How a Medicaid Divorce can Help

If an applicant for Medicaid is unmarried at the time of application, his eligibility is evaluated on his assets alone. If a couple opts for a Medicaid divorce, the spouse in need of care would likely offer nearly all of the marital property to his spouse in the divorce settlement, thereby allowing her to retain the majority of their earned assets without having to report these assets in the Medicaid application. For example, a Medicaid applicant may opt for a property distribution of 80/20 in favor of the community spouse. If the spouse in need of care offers alimony to the community spouse, this will further reduce his monthly income, thereby raising his eligibility for long-term care benefits.

Impact on Other Benefits

The Medicaid divorce can also impact eligibility for other benefits received by one or both spouses. For example, couples receiving need-based Supplemental Security Income benefits who decide to divorce may experience a change in the monthly benefit amount due to the termination of their “eligible couple” status. In the context of a Medicaid divorce in which the community spouse retains a large majority of the marital assets, it is possible that spouse could experience a reduction or elimination of benefits after the transfer of marital property. A Medicaid divorce could also impact the community spouse’s receipt of Social Security retirement benefits if the spouse in need of long-term care was the earning spouse.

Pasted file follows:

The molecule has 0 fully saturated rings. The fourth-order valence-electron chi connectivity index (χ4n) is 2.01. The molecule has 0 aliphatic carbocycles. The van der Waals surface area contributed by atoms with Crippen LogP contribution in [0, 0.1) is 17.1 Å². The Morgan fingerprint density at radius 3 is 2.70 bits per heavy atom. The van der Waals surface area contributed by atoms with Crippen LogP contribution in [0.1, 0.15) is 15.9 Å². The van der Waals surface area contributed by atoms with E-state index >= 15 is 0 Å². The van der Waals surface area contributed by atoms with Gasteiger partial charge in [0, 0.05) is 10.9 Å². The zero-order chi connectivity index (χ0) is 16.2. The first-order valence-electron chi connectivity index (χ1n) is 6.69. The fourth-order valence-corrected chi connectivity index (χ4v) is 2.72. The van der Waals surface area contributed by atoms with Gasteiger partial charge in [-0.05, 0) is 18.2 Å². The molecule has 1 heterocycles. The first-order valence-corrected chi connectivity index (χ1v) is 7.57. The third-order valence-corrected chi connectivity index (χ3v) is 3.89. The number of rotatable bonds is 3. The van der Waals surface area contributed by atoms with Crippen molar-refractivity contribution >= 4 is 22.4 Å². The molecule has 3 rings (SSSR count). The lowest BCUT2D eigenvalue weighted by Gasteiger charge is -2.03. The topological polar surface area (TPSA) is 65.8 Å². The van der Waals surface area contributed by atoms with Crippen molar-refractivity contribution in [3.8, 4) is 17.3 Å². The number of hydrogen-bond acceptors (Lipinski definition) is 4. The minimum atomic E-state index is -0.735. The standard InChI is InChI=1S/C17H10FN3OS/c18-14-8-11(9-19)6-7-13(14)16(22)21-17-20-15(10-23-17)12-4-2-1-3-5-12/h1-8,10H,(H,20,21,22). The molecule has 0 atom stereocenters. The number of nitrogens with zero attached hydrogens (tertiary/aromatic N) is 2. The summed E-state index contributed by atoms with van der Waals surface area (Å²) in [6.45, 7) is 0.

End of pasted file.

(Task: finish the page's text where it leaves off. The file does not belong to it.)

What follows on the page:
Divorce is never easy, but we can help. Learn More
Who Gets the House in a Divorce in North Carolina?
 

References

Related articles

What Is an Irrevocable Medicaid Trust?

The cost of long-term care, even for a short while, can easily eat up an individual or couple's estate. An irrevocable Medicaid trust is a permanent agreement made by the trustor, or owner, that establishes control and management of her assets while she's still alive. The goal of forming an irrevocable Medicaid trust is to allow the trustor to keep her assets for her heirs while still qualifying for Medicaid insurance coverage for long-term medical care later. Medicaid, a state-administrated medical assistance program for low-income persons, has both income and financial resource limits for recipients.